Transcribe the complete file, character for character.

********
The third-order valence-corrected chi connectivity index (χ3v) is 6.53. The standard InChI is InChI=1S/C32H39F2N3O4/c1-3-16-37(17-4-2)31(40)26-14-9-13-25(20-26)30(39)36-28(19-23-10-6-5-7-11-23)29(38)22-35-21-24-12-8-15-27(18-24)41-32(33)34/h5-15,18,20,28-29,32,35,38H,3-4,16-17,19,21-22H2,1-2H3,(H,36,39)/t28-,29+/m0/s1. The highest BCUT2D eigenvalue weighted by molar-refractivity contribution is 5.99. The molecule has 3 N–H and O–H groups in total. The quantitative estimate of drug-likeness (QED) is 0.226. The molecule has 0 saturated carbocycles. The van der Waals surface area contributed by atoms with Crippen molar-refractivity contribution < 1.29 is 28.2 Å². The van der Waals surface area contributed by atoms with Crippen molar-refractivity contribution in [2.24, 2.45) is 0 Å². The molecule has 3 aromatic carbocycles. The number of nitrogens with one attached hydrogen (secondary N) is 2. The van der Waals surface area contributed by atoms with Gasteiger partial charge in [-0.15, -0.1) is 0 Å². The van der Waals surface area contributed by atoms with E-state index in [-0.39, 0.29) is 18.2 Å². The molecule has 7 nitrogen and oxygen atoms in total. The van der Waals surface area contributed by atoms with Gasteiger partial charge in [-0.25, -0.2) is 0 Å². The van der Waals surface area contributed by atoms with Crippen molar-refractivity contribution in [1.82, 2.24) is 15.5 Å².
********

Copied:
The third-order valence-corrected chi connectivity index (χ3v) is 6.53. The standard InChI is InChI=1S/C32H39F2N3O4/c1-3-16-37(17-4-2)31(40)26-14-9-13-25(20-26)30(39)36-28(19-23-10-6-5-7-11-23)29(38)22-35-21-24-12-8-15-27(18-24)41-32(33)34/h5-15,18,20,28-29,32,35,38H,3-4,16-17,19,21-22H2,1-2H3,(H,36,39)/t28-,29+/m0/s1. The highest BCUT2D eigenvalue weighted by molar-refractivity contribution is 5.99. The molecule has 3 N–H and O–H groups in total. The quantitative estimate of drug-likeness (QED) is 0.226. The molecule has 0 saturated carbocycles. The van der Waals surface area contributed by atoms with Crippen molar-refractivity contribution < 1.29 is 28.2 Å². The van der Waals surface area contributed by atoms with Crippen molar-refractivity contribution in [2.24, 2.45) is 0 Å². The molecule has 3 aromatic carbocycles. The number of nitrogens with one attached hydrogen (secondary N) is 2. The van der Waals surface area contributed by atoms with Gasteiger partial charge in [-0.15, -0.1) is 0 Å². The van der Waals surface area contributed by atoms with E-state index in [-0.39, 0.29) is 18.2 Å². The molecule has 7 nitrogen and oxygen atoms in total. The van der Waals surface area contributed by atoms with Gasteiger partial charge in [-0.25, -0.2) is 0 Å². The van der Waals surface area contributed by atoms with Crippen molar-refractivity contribution in [1.82, 2.24) is 15.5 Å².